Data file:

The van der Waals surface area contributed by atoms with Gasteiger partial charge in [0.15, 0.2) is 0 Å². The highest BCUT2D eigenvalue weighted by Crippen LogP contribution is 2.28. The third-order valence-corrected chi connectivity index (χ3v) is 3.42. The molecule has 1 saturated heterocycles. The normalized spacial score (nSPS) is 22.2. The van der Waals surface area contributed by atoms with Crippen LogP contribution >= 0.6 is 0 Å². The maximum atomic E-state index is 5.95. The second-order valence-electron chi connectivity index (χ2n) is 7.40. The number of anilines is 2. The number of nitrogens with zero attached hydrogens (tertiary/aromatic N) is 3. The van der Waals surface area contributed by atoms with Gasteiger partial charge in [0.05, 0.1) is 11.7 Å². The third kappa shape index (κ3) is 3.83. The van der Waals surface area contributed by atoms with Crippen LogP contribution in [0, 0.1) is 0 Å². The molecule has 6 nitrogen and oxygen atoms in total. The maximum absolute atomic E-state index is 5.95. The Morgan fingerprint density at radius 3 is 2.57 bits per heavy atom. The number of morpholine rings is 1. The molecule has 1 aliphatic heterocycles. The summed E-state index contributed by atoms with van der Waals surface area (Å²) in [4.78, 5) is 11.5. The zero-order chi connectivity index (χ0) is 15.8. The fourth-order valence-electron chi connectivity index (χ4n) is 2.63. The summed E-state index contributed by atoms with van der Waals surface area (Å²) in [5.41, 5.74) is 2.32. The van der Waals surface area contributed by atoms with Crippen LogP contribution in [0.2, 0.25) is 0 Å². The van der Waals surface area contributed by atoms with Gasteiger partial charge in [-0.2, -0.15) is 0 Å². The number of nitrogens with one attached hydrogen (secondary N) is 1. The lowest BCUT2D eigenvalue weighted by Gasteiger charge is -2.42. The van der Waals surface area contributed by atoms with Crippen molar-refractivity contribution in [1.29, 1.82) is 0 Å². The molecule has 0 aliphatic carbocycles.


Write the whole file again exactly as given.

The van der Waals surface area contributed by atoms with Gasteiger partial charge in [0.15, 0.2) is 0 Å². The highest BCUT2D eigenvalue weighted by Crippen LogP contribution is 2.28. The third-order valence-corrected chi connectivity index (χ3v) is 3.42. The molecule has 1 saturated heterocycles. The normalized spacial score (nSPS) is 22.2. The van der Waals surface area contributed by atoms with Crippen LogP contribution >= 0.6 is 0 Å². The maximum atomic E-state index is 5.95. The second-order valence-electron chi connectivity index (χ2n) is 7.40. The number of anilines is 2. The number of nitrogens with zero attached hydrogens (tertiary/aromatic N) is 3. The van der Waals surface area contributed by atoms with Gasteiger partial charge in [0.05, 0.1) is 11.7 Å². The third kappa shape index (κ3) is 3.83. The van der Waals surface area contributed by atoms with Crippen LogP contribution in [0, 0.1) is 0 Å². The molecule has 6 nitrogen and oxygen atoms in total. The maximum absolute atomic E-state index is 5.95. The Morgan fingerprint density at radius 3 is 2.57 bits per heavy atom. The number of morpholine rings is 1. The molecule has 1 aliphatic heterocycles. The summed E-state index contributed by atoms with van der Waals surface area (Å²) in [4.78, 5) is 11.5. The zero-order chi connectivity index (χ0) is 15.8. The fourth-order valence-electron chi connectivity index (χ4n) is 2.63. The summed E-state index contributed by atoms with van der Waals surface area (Å²) in [5.41, 5.74) is 2.32. The van der Waals surface area contributed by atoms with Crippen LogP contribution in [0.2, 0.25) is 0 Å². The van der Waals surface area contributed by atoms with Gasteiger partial charge in [-0.2, -0.15) is 0 Å². The number of nitrogens with one attached hydrogen (secondary N) is 1. The lowest BCUT2D eigenvalue weighted by Gasteiger charge is -2.42. The van der Waals surface area contributed by atoms with Crippen molar-refractivity contribution in [1.29, 1.82) is 0 Å². The molecule has 0 aliphatic carbocycles.